What, Me Worry?

Concerns about the safety of the Indian Point Energy Center, the nuclear plant closest to New York City, are not new.  Nor is the government’s unwillingness to be prepared.

In 2006, the environmental group, Riverkeeper, sued the plant for failing to notify the government of a radiation leak that entered the Hudson River.  Tons of highly toxic nuclear waste is still stored at the facility, an inviting target for a terrorist attack.  It’s no surprise that the Nuclear Regulatory Commission still ranks Indian Point the Number 1 site in the nation in terms of potential danger to the public.  And, there has been no change in the findings of a 1997 Brookhaven National Lab Report claims, which found that a nuclear emergency could cause up to 143,000 cancer deaths, cost more than $566 billion to the economy, and make an area up to 2,790 square miles around the plant uninhabitable.

Unfortunately, the Nuclear Regulatory Commission continues to argue there’s no reason for concern, even though we now know an Al Qaeda operative was able to wander around nuclear facilities in the Northeast for months.

When it comes to the safety of New York, apparently denial is still the best policy.

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That’s A Whole Lot of Kelp, Fella.

Some self-appointed experts claim that instead of taking KI, it’s far more practical and convenient for people at risk from exposure to radioactive iodine to protect themselves simply by taking a dietary supplement product containing kelp.  Well, let’s see how smart these experts really are?

For adults, the FDA recommends a daily dose of 130 milligrams of potassium iodide for radiation protection.  On the other hand, a kelp supplement tablet at GNC contains 150 micrograms of iodine, which is the standard nutritional dose.  That’s micrograms, not milligrams.  Since there are 1,000 micrograms in one milligram, one would have to consume 666 kelp tablets a day to get an equivalent dose.  666 tablets a day as opposed to a single KI pill.  Now that’s practical and convenient.

And don’t forget the warnings on the kelp product.  Consumers are limited to only one tablet a day, and the label cautions against use if you are pregnant, nursing, or are taking a prescribed iodine medication or have a known sensitivity to iodine or hyperthyroidism.  And kelp nutritional products are not approved for pharmaceutical use or manufactured in accordance with FDA standards for pharmaceutical products.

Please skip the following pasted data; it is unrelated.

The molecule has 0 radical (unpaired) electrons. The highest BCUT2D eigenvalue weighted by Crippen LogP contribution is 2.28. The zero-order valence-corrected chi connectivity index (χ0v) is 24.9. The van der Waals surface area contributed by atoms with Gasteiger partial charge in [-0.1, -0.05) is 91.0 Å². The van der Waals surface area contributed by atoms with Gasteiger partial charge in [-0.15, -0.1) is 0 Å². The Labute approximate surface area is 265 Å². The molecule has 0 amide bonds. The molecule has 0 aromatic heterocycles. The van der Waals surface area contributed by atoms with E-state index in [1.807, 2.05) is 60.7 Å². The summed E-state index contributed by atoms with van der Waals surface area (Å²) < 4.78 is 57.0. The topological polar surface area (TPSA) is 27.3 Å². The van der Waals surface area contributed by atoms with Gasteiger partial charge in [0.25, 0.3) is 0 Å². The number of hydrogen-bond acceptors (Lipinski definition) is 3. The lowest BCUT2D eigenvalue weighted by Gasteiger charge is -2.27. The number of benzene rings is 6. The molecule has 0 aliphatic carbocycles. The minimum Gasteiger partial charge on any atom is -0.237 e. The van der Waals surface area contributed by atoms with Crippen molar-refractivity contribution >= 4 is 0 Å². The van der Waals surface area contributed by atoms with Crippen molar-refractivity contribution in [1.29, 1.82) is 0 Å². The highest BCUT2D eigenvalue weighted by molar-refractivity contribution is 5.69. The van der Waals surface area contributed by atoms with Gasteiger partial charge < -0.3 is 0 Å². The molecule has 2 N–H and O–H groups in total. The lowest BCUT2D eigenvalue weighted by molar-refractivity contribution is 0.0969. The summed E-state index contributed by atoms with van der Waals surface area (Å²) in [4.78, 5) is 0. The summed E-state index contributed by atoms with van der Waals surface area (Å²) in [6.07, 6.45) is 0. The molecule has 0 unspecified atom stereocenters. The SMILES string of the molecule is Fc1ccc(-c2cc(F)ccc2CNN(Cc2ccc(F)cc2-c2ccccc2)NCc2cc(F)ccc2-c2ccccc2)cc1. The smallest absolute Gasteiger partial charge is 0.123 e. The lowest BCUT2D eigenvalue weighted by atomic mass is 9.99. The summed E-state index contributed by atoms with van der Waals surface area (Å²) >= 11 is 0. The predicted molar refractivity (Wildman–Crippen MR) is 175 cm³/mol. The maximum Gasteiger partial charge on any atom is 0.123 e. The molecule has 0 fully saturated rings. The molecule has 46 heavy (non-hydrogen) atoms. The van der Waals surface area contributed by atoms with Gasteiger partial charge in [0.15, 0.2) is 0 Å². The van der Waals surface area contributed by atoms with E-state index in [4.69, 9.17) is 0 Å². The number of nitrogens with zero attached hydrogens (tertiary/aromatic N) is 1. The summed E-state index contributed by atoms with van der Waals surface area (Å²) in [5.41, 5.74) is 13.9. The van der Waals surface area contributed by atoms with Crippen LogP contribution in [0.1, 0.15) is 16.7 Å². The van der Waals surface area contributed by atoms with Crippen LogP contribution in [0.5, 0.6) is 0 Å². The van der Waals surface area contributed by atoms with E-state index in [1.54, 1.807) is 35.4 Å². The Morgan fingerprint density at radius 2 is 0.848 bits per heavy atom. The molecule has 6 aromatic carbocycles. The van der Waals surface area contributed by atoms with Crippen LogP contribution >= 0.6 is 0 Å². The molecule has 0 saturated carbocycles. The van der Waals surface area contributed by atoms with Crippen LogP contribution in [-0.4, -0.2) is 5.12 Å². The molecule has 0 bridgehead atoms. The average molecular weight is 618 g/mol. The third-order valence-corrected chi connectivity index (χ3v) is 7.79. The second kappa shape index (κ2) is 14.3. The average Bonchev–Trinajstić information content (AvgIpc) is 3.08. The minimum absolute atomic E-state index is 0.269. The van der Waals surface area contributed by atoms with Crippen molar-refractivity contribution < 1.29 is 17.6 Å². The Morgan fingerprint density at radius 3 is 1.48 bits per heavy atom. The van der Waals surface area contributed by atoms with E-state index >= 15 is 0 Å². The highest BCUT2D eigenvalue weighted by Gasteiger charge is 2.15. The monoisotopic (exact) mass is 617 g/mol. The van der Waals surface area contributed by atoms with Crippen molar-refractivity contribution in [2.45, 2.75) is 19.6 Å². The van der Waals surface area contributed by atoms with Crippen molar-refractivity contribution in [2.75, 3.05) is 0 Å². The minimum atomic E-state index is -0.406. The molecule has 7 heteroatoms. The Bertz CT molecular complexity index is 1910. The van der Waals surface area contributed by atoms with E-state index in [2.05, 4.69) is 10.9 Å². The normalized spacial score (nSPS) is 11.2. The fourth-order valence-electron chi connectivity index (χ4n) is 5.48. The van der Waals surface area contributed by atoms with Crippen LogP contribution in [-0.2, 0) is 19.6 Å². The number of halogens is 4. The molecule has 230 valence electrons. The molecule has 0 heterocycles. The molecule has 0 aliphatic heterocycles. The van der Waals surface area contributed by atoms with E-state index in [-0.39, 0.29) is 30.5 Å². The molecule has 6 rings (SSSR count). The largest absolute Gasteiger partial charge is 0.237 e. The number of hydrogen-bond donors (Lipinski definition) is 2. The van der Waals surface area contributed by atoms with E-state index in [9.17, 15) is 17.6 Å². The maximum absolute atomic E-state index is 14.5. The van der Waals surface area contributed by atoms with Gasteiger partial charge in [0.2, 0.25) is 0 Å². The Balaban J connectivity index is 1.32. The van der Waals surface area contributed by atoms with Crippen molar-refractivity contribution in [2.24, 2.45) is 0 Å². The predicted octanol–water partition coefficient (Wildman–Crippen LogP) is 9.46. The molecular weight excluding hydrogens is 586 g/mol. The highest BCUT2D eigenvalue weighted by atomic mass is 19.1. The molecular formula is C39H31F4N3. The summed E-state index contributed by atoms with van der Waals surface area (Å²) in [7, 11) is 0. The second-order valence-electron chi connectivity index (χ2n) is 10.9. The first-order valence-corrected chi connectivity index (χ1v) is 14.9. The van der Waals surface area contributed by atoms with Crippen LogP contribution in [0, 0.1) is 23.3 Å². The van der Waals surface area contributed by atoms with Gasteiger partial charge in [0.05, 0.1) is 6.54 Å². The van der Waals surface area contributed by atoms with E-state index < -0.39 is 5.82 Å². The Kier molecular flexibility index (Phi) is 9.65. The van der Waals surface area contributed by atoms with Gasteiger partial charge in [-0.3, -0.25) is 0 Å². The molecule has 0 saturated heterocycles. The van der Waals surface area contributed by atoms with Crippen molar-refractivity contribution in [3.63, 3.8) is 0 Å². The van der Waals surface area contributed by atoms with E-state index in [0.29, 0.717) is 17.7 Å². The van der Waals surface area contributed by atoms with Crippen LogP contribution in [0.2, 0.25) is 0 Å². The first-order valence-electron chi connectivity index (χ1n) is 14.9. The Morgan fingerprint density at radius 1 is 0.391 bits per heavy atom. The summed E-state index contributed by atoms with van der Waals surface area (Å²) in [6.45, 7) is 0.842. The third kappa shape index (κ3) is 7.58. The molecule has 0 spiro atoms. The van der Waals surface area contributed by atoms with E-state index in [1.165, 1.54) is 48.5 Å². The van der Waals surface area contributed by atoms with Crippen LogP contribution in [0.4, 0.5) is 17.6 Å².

What about cost?  666 kelp supplement tablets would cost roughly $50.  For that amount, you could purchase enough KI to protect a family of four for a month.

When it comes to KI and kelp, be careful about self-appointed experts.  KI remains the most effective, practical, and economical protection against radioactive iodine contamination.  And, it’s FDA approved.

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IMPROVEMENT IN NRC’S GRANTING OF UNESCORTED ACCESS AT NUCLEAR FACILITIES

Concerns about the possible threat to plant safety, after it was learned an Al Qaeda sympathizer worked at several nuclear facilities in the United States, were validated in a recently released IG report.  According to the report, Shariff Mobley, who was arrested early this year during a roundup of Al Qaeda sympathizers in Yemen, worked at six nuclear facilities between 2002 and 2008 and had unsupervised access throughout the plants.

This dangerous lapse in plant security was detailed in a report prepared by the Nuclear Regulatory Commission’s Inspector General, following an audit request from Senator Charles Schumer (D-NY) and Congressman William Owens (D-NY).  Unfortunately, several key portions of the report have been withheld from public release because they reveal ongoing security vulnerabilities at nuclear facilities. Acknowledging the Commission’s mistakes, the IG recommended that the agency conduct more frequent screening of employees, improve training to encourage the reporting of suspicious incidents, and allow the NRC access to the nation’s terrorist watch-list.

One has to wonder – why weren’t these steps already being taken?

A copy of the report can be found at http://www.nrc.gov/reading-rm/doc-collections/insp-gen/2010/oig-10-a-21-redacted.pdf.

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Al QAEDA PREP FOR NUCLEAR ATTACK

Al Qaeda may already have detailed information about security at American nuclear power plants.  Sharib Mobley, an American citizen and New Jersey native, worked at six nuclear facilities in New Jersey, Maryland, and Pennsylvania between 2002 and 2008 before leaving the United States and moving to Yemen.  He was arrested there in a round-up of Al Qaeda suspects.  According to a report by the Inspector General of the Nuclear Regulatory Commission, Mobley had access to the interior of the plants and was able to move around the facilities unescorted. Individuals with his level of clearance are supposed to undergo rigorous background checks, but his vetting failed to reveal his affiliation with Anwar al-Awlaki, an American-born radical cleric in Yemen, who has been linked to several terrorist plots and has called for attacks on the United States. Additionally, Mobley was known to have made comments to fellow workers that all non-Muslims were infidels.  Much of the IG report, which was requested by Senator Chuck Schumer (D-NY), has not been made public because it revealed “security vulnerabilities” at existing nuclear plants, according to the New York Times. Following his arrest, Mobley allegedly killed a guard and wounded another while trying to escape from the prison hospital.

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UH-OH

According to Time Magazine, two nuclear power plants underwent emergency shot down yesterday.  Apparently, a transformer exploded at the Indian River plant, which is only 35 miles from New York City.  Officials claim no radioactive materials leaked.  Minutes later, the Vermont Yankee nuclear power plant shut down after plant employees found radioactive water seeping from a leaky pipe. The NRC, which continues to claim that all nuclear plants in the United States are accident proof, called the emergency shut downs a “complete coincidence.”